Spotlight, directed by Tom McCarthy is a film that before anything else puts its story first, as it should. There is almost no superfluous content within Spotlight – in fact there are moments where it could perhaps do with some. This is a film that has an important story to tell and it just goes out and does it, and does it well. Now perhaps there are some minor but crucial elements missing, but when it is all said and done, Spotlight is a film that feels like it achieved its purpose.
Spotlight is the real life story of a group of 4 Boston Globe journalists – Mike Rezendes, played by Mark Ruffalo, Walter Robinson, played by Michael Keaton, Matt Carol, played by Brian d’Arcy James and Sacha Pfeiffer, played by Rachel McAdams. The 4 journalists take on the unlikeable task of investigating the cover up of Catholic Priests who are suspected of molesting young children and how multiple institutions seemed to be complicit in sweeping whole thing far under the rug.
So as I’ve already said Spotlight is first and foremost about getting its story across. From the first scene to its last, Spotlight dedicates 100% of its run time to telling the shocking and rage inducing story, and when the credits rolled and it was time to leave, I was of course depressed because the subject matter is so deplorable, but also (and interestingly) I could have easily watched another 30 to 40 minutes on top of the 2 hour run time. This is certainly a story that – while upsetting – is still something you can’t turn away from watching.
I mean I was actually surprised at how dedicated the film was to the story. What I mean by that is usually a film like this will have sub-plots that range from interesting to unnecessary – not Spotlight. Now this decision does let the film down in some aspects (which I’ll get to in a moment) but for the most part it is what makes Spotlight such an engaging watch, and also one that is worthy of the award season recognition it is getting. This is one of those stories where the more eyes you get it on front of the better.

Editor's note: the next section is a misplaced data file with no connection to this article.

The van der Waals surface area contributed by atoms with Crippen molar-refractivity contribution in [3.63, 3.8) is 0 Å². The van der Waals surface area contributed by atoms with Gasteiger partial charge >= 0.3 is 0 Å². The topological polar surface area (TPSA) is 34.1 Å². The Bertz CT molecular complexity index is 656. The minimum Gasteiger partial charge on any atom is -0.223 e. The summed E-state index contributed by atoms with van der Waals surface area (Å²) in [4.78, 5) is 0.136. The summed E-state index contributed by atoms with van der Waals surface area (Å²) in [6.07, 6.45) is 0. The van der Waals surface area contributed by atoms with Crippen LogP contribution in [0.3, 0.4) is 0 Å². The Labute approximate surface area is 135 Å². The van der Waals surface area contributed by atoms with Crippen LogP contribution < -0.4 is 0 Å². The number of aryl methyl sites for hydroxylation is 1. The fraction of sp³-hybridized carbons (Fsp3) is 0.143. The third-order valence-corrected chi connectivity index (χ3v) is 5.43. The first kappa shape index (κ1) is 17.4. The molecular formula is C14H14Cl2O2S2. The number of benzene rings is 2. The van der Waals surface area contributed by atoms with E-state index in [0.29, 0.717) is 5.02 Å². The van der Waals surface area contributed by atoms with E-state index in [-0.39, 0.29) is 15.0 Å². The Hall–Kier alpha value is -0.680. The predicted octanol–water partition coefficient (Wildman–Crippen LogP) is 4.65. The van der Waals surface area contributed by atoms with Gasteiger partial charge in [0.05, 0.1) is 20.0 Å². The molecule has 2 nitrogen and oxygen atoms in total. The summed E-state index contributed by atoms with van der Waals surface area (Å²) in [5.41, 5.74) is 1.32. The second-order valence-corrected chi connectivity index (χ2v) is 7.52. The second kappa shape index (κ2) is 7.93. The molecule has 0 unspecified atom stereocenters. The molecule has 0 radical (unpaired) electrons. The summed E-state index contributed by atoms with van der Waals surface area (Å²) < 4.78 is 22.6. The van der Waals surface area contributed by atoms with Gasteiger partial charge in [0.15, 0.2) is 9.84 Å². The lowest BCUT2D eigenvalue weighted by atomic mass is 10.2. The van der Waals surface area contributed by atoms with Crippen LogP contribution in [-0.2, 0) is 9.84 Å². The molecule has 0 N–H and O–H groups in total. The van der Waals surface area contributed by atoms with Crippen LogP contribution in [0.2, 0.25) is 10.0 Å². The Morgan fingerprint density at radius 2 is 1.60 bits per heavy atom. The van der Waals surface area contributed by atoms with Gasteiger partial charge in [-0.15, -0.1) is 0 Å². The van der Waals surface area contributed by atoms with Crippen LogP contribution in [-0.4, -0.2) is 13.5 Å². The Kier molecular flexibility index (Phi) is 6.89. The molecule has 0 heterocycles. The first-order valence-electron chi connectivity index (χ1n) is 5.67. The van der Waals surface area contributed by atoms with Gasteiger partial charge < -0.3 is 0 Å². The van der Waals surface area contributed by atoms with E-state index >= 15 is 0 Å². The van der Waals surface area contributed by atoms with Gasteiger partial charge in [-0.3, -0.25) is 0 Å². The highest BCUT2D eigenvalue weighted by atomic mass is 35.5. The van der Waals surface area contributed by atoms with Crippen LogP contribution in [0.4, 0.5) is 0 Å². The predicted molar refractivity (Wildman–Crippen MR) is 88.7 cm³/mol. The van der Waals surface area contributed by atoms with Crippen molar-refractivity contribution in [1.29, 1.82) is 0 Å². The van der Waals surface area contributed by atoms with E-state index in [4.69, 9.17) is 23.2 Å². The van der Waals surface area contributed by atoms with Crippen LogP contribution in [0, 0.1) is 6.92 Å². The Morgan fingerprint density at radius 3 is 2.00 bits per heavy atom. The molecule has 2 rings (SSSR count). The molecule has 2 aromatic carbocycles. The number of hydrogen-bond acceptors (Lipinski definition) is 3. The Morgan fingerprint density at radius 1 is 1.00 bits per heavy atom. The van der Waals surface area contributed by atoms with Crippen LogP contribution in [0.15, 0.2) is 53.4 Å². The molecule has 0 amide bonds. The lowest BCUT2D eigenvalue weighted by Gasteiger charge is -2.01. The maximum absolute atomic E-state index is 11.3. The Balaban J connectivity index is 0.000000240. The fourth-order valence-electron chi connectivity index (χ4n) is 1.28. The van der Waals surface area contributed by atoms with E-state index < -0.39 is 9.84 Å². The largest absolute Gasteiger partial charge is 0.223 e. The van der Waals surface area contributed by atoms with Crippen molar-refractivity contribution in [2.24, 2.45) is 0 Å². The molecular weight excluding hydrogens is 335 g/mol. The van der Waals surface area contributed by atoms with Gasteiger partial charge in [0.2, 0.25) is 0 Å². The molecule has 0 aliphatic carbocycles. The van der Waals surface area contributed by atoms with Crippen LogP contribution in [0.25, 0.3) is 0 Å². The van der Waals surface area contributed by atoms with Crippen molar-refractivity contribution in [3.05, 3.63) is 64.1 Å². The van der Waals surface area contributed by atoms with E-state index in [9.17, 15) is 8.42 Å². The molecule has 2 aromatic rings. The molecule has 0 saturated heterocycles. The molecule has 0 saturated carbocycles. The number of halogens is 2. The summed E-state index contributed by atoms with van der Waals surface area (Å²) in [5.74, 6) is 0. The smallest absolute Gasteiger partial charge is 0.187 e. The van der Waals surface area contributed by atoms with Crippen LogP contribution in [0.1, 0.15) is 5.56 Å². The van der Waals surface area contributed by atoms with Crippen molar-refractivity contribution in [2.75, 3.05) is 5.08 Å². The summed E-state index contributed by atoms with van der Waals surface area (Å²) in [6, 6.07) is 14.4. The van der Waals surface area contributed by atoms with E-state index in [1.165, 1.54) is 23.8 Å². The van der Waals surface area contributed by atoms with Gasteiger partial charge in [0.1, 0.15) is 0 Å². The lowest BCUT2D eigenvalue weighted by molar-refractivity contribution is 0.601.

But how could focusing so tightly on a story like this diminish it in other ways? Well I think the thing that jumps out immediately is the lack of any solid exploration into our main cast of characters. On one side I get it, you don’t want any distractions, and it wouldn’t be right to have one scene about a victim pouring their heart out about the terrible things that happened to them as a child and then switch over to a happy family around a table, but then on the other hand I would have really liked some development of the 4 main characters. I personally think it would have helped to bring some breathing space to the film (mainly for the audience’s sake).
What’s odd are the points in the film where it felt like it would have been more than a fine time to introduce the everyday lives our main characters, but instead it passes over the opportunity with some awkwardly placed dialogue. Our 4 main characters are important to the film, so it was a little disappointing to get no tangible insight into who they were.
Why I also would have liked more for the main 4 is because Spotlight is headlined by a great group of actors, all who more than help bring you into the film. Mark Ruffalo especially delivers a performance that for me was the main beating heart of the film. Now that’s not to take away from the other actors in the film (except John Slattery who has one tone of voice for delivering his lines and by god he had no intention of speaking any different, no matter the context of the conversation). But despite that little aside this is a film that chose well with its actors and its actors did more than well when their performances are concerned.
Character wise, the film also offers up characters who are directly involved with the scandal, whether in covering it up or having been a victim. These moments give some of the most powerful and heart breaking scenes within the film – while still being handled with a level of dignity. Which brings me onto something that I think highlights why this film is getting the recognition it is right now.
Spotlight isn’t the easiest film to digest (because of its content of course) but what I thought was the best decision by director Tom McCarthy and his team was how they never had the film feel emotionally forced or heavy handed. Even when the tragedy of 9/11 is introduced into the fold, it never felt like it was trying to unfairly push an emotional state of mind upon me. Everything is continually handled in a way that seems fair and upfront – which could have easily not happened, especially for a film of this nature.
Spotlight is an important film, a film that should certainly have the platform that it does right now. While the film is missing some elements that I think would have elevated it even more, it still manages to give something memorable and eye opening.
I will certainly be recommending Spotlight. See this film and share it with other people. It is an important story throughout and one that will certainly stay with you for some time.
So what are your thoughts on Spotlight? Let me know in the comments down below. To keep up with my other reviews you can follow me on Twitter – @GavinsTurtle. All that’s left to say is have a good week and thanks for reading this.